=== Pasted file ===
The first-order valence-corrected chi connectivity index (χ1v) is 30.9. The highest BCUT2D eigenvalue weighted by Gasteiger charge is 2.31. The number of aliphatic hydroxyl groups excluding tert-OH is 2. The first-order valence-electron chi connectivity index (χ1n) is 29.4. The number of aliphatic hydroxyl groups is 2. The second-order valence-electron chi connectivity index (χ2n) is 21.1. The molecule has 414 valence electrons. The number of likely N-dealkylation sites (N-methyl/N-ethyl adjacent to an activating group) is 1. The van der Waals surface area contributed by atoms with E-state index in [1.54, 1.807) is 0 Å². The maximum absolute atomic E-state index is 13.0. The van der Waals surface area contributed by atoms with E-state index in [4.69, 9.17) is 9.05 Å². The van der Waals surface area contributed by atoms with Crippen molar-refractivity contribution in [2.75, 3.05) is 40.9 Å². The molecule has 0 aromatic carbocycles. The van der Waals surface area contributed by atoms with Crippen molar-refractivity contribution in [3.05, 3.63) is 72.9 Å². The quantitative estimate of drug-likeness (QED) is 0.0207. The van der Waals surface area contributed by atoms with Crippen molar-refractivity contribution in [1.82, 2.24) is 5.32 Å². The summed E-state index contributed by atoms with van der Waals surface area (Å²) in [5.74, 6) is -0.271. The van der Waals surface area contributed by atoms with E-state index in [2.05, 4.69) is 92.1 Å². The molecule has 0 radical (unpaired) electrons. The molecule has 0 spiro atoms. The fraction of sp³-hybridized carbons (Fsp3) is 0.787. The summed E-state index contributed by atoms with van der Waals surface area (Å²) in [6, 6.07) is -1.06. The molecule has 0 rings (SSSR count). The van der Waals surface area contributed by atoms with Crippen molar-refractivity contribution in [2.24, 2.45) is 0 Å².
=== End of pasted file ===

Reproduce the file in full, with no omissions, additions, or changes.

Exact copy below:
The first-order valence-corrected chi connectivity index (χ1v) is 30.9. The highest BCUT2D eigenvalue weighted by Gasteiger charge is 2.31. The number of aliphatic hydroxyl groups excluding tert-OH is 2. The first-order valence-electron chi connectivity index (χ1n) is 29.4. The number of aliphatic hydroxyl groups is 2. The second-order valence-electron chi connectivity index (χ2n) is 21.1. The molecule has 414 valence electrons. The number of likely N-dealkylation sites (N-methyl/N-ethyl adjacent to an activating group) is 1. The van der Waals surface area contributed by atoms with E-state index in [1.54, 1.807) is 0 Å². The maximum absolute atomic E-state index is 13.0. The van der Waals surface area contributed by atoms with E-state index in [4.69, 9.17) is 9.05 Å². The van der Waals surface area contributed by atoms with Crippen molar-refractivity contribution in [2.75, 3.05) is 40.9 Å². The molecule has 0 aromatic carbocycles. The van der Waals surface area contributed by atoms with Crippen molar-refractivity contribution in [3.05, 3.63) is 72.9 Å². The quantitative estimate of drug-likeness (QED) is 0.0207. The van der Waals surface area contributed by atoms with Crippen molar-refractivity contribution in [1.82, 2.24) is 5.32 Å². The summed E-state index contributed by atoms with van der Waals surface area (Å²) in [5.74, 6) is -0.271. The van der Waals surface area contributed by atoms with E-state index in [2.05, 4.69) is 92.1 Å². The molecule has 0 radical (unpaired) electrons. The molecule has 0 spiro atoms. The fraction of sp³-hybridized carbons (Fsp3) is 0.787. The summed E-state index contributed by atoms with van der Waals surface area (Å²) in [6, 6.07) is -1.06. The molecule has 0 rings (SSSR count). The van der Waals surface area contributed by atoms with Crippen molar-refractivity contribution in [2.24, 2.45) is 0 Å².